How I came to follow Yegor Bugayenko’s blog
I’ve been reading Yegor Bugayenko’s blog (yegor256.com) for a year or so. At the time I was struggling with Core Data, and I could not really explain why until I stumbled upon one of its blog posts entitled along the lines of “Why ORMs are evil”. This post made explicit in my mind what I felt was wrong with ORMs but I could not articulate, and also provided an alternative.
At the time, I was studying a little of Functional Programming and was begining to think that what was wrong might be Object-Oriented Programming in the first place. And then Yegor’s blog opened up my eyes, and I discovered I have been doing it wrong for ages. Not that my code was terrible; it was actually very close to the standards of our industry — which means not so good.
His blog confirmed I was on the right direction on some things: for example, my latest code was written so my objects were immutable, which proved to make them easier to design and test, without any inconvenient in practice. It also made me reconsider my use of abstract classes, by using small protocols (you would say “interfaces” in Java) instead.
A manifesto for Object Thinking
The book is a kind of collection of the most emblematic blog posts he had written. However, it is certainly not copy-an-paste. The book is well organised into four parts — Birth, Education, Employment, Retirement — carefully chosen to emphasize the anthropomorphic nature of Objects. The chapters and paragraphs themselves were rewritten to make the whole book consistent.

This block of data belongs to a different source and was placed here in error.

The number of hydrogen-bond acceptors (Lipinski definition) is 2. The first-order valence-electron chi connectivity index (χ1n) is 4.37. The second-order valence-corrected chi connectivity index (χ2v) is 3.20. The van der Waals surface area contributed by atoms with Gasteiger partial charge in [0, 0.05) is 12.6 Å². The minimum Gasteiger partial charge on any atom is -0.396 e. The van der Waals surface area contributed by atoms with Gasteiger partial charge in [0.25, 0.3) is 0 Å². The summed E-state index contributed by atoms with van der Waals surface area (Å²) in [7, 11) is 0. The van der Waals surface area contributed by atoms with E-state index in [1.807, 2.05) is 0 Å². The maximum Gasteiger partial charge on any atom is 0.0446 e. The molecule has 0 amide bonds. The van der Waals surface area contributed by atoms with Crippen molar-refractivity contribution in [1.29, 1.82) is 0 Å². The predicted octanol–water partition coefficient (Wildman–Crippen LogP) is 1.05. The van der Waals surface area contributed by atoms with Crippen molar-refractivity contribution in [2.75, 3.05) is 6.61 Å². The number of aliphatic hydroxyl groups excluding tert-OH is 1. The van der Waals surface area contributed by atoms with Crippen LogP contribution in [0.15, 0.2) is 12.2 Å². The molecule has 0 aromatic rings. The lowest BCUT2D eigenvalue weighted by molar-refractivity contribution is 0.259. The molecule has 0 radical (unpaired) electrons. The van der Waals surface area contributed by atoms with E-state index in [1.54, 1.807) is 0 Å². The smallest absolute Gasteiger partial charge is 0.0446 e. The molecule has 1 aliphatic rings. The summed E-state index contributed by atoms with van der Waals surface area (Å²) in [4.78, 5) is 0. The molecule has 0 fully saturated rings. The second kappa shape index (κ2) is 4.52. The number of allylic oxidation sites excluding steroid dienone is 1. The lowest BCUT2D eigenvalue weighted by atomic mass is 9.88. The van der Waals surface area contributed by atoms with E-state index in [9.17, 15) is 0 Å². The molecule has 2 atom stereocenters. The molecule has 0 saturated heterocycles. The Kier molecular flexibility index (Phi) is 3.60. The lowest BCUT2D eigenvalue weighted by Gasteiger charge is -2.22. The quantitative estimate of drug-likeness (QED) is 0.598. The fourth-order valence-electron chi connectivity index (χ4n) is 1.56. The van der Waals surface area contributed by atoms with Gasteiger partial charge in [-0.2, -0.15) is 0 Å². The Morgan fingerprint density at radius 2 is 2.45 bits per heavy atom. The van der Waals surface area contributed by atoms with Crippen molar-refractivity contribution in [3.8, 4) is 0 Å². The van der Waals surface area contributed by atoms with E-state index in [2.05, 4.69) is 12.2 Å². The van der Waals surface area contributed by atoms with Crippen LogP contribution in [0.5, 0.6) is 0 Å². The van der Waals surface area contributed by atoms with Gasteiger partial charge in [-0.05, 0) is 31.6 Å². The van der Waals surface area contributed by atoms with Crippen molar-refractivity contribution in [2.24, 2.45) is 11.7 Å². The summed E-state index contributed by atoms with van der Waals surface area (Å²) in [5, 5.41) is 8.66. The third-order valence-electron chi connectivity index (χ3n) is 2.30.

Yegor Bugayenko thinks our industry is all wrong with OOP. People on its blog frequently treat him of an «OOP extremist», which he would take as a compliment! As such, the book is very cleaving, with frequent words like “evil”, “all wrong”, “you must”, “I think”. It is very opiniated, which is its greatest quality, a book is meant to present things an other way; otherwise you would not learn anything.
What distingues its discourse from trolling is that each point is argumented. The author tries to convince with examples, how they are wrong and how they could be made better. Most examples are great, a few are awkward, but in all manners, they have the merit to make the reader think.
I would recommend the book to any seasoned OOP programmer, although it is not perfect. In its current state, it looks a lot like a manifesto: it strongly tells what the author is against, but not enough what can be done instead. I wished the author had better explained alternatives that he uses, like the Decorator design pattern, or how he passes dependencies around the application, for example when they are shared resources.
But maybe this first edition had to look like a manifesto, because this thinking is too radical. I wish the second edition will be less defensive and will provide more practical examples.